Euro-Area Surveys Show Slowdown Putting Pressure on ECB
Euro-area manufacturing and services growth unexpectedly slowed to the weakest pace this year, increasing pressure on the European Central Bank to add stimulus to the economy.
Purchasing Managers Indexes for both industries fell and a composite gauge dropped to 52.3 in September from 52.5 in August, London-based Markit Economics said today. Economists in a ForexSQ survey predicted an unchanged reading. A manufacturing gauge for China published today rose.
ECB President Mario Draghi pledged yesterday that officials will become more active in their fight to restore growth, saying the recovery is losing pace and risks are “clearly” to the downside. The currency bloc’s economic expansion halted in the second quarter as its three largest economies failed to grow and inflation slowed to the lowest level in almost five years.
“Growth momentum is very weak,” said Martin van Vliet, senior economist at ING Groep NV in Amsterdam. “Fortunately, the ECB is well aware of the need for further stimulus and has expressed an intention to increase its balance sheet.”
The Stoxx Europe 600 Index slid 1.1 percent to 343.01 at 11:12 a.m. Frankfurt time. The euro was 0.2 percent higher at $1.288.
Markit also released indexes showing manufacturing and services shrank in France, while in Germany factory activity cooled to the slowest pace in 15 months. A gauge of new orders for the euro area slipped to 51.2 this month, from 52.4 in August, the data showed. An index of services growth slowed to 52.8 from 53.1 and manufacturing fell to 50.5 from 50.7.
In China, a flash reading of a manufacturing purchasing managers’ index published by HSBC Holdings Plc and Markit climbed to 50.5 in September from 50.2, with new export orders rising to the highest level since March 2010. Economists predicted a decline to 50.
The ECB is moving to a more “active and controlled management of our balance sheet,” Draghi said in his quarterly testimony to European lawmakers in Brussels yesterday. “Recent indicators gave no indication that the sharp decline” in economic activity in the region has stopped, he said.
The central bank has cut interest rates to record lows and said it will buy asset-backed securities and covered bonds. Draghi said that policy makers can implement more stimulus if required.
“Outright purchases will increase the size of the ECB’s balance sheet,” he said. “We stand ready to use additional unconventional instruments within our mandate, and alter the size and/or the composition of our unconventional interventions should it become necessary.”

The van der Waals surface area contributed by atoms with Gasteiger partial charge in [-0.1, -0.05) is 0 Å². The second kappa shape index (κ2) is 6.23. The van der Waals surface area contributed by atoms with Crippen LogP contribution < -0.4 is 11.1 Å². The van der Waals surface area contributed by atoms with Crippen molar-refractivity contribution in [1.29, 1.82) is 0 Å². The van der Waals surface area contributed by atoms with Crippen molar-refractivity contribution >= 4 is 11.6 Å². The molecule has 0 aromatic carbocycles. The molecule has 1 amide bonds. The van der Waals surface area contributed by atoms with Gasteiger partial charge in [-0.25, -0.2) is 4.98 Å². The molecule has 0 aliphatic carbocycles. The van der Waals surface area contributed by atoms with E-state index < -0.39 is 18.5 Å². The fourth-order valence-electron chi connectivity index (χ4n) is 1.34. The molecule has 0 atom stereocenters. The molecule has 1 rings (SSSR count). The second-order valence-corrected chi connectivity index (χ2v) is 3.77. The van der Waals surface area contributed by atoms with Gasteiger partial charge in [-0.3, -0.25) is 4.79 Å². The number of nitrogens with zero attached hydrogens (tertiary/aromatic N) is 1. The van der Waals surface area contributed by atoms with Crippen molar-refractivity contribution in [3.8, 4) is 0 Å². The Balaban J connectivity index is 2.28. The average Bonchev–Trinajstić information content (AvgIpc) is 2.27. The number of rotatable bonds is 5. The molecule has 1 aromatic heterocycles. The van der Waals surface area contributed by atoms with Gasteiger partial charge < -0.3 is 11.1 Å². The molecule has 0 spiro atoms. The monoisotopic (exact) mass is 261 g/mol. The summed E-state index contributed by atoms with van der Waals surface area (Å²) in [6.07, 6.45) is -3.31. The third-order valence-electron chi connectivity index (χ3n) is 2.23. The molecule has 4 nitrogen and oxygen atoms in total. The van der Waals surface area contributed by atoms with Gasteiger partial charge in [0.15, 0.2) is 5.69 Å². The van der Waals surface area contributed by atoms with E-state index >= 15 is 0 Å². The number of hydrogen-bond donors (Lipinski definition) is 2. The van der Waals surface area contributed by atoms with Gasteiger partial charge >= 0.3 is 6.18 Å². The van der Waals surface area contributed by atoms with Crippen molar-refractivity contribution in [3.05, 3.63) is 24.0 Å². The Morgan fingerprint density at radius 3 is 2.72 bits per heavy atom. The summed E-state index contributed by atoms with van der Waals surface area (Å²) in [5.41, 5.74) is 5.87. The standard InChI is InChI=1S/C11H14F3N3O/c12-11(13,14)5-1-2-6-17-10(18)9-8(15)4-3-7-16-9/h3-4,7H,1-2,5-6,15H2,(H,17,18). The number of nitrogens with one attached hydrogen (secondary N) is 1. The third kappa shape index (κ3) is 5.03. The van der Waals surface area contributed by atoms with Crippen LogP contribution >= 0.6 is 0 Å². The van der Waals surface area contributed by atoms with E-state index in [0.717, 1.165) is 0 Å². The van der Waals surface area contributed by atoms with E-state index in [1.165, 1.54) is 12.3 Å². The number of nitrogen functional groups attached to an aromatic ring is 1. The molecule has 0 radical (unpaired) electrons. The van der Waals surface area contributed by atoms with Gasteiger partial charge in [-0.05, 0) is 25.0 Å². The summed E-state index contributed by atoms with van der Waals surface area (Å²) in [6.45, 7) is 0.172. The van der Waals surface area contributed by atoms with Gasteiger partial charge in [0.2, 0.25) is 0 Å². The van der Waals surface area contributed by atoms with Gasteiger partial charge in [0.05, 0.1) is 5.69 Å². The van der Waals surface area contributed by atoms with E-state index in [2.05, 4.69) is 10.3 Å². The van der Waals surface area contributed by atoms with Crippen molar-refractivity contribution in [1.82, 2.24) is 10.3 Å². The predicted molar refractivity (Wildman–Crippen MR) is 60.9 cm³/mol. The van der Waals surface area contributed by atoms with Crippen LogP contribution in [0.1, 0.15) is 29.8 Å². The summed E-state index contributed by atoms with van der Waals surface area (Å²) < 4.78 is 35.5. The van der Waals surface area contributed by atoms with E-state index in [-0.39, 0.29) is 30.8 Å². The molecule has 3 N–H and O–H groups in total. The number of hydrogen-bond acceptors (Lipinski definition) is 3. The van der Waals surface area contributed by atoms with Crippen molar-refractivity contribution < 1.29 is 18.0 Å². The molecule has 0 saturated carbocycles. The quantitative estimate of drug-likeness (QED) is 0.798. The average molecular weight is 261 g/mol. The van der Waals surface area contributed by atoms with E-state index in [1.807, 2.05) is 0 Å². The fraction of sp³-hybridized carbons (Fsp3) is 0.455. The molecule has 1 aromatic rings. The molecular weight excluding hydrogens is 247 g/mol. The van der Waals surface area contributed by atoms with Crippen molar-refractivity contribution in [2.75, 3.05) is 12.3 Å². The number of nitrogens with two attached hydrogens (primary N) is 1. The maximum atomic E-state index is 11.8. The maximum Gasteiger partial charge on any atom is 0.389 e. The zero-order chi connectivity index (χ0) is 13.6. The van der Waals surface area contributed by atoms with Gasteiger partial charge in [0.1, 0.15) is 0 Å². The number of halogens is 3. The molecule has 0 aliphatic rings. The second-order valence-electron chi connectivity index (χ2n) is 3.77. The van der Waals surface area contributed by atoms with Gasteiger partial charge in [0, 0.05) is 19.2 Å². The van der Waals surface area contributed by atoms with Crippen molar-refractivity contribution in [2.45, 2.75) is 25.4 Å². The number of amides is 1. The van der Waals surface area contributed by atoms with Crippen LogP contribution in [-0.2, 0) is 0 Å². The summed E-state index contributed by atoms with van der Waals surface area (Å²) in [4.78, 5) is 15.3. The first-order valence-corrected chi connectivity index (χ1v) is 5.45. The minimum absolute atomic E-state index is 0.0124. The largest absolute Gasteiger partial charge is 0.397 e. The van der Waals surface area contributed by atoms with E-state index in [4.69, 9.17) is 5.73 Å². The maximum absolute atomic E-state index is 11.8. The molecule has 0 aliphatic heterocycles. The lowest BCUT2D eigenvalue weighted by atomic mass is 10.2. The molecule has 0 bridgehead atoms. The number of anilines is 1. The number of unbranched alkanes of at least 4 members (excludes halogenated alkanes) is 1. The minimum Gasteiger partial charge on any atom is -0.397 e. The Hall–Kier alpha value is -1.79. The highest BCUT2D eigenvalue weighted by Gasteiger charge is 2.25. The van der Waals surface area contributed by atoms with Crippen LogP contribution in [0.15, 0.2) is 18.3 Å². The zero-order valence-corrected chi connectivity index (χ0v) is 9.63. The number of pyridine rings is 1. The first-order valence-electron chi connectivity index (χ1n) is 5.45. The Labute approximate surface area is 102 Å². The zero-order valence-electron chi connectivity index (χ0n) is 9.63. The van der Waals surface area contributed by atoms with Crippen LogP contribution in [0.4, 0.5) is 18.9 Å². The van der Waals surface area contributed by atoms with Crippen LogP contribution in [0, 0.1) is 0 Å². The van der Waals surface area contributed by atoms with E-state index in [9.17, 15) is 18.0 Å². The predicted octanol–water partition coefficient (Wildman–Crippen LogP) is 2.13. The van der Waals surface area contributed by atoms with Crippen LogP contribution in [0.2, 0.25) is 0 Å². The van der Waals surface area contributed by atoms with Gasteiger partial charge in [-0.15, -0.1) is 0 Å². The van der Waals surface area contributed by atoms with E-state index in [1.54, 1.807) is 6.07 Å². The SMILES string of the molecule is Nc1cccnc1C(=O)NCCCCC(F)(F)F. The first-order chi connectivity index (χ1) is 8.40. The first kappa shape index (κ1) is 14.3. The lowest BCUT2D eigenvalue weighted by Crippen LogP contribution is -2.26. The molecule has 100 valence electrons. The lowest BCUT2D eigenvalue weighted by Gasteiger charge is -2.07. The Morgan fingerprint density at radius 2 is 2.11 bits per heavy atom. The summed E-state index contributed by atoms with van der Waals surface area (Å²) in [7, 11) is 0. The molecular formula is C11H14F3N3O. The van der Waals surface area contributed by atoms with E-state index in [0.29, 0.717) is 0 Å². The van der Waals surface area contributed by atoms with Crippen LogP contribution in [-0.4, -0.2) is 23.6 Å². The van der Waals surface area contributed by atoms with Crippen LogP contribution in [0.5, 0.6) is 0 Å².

The ECB currently has a policy of meeting all banks’ demands for liquidity, meaning that lenders determine how much central-bank cash they take. Draghi reiterated yesterday that he intends to expand the balance sheet to the levels seen at the start of 2012, signaling an addition of as much as 1 trillion euros ($1.3 trillion) in assets.
Confidence has declined in recent months as tensions with Russia threaten trade. The Munich-based Ifo institute’s business climate index for Germany, due for release tomorrow, is forecast show sentiment at companies fell to the lowest in 16 months in September.
“Concerns about the Ukraine crisis, related Russian sanctions and worries about the single currency area’s general economic plight appear to be having an increased impact on the euro-zone economy,” said Chris Williamson, an economist at London-based Markit. “The danger is that the ECB’s efforts to stimulate the economy will prove ineffective in the face of such headwinds, which are exacerbating already-weak demand.”
Companies’ selling prices fell in September, the Markit data showed, while input costs rose at the weakest rate since May. Figures last week showed that euro-area inflation held at 0.4 percent in August, the weakest pace in almost five years. That compares with the ECB’s goal of just below 2 percent.
The central bank trimmed its forecast for euro-area economic growth in September. It now predicts expansion of 0.9 percent this year and of 1.6 percent in 2015.
“The internationally exposed industrial sector still bears the brunt of the Putin factor,” said Christian Schulz, senior economist at Berenberg Bank in London. “The data highlight the downside risk to the ECB’s latest economic forecasts and should fuel the debate about making the asset purchases, which will be unveiled in October, as aggressive as possible.”
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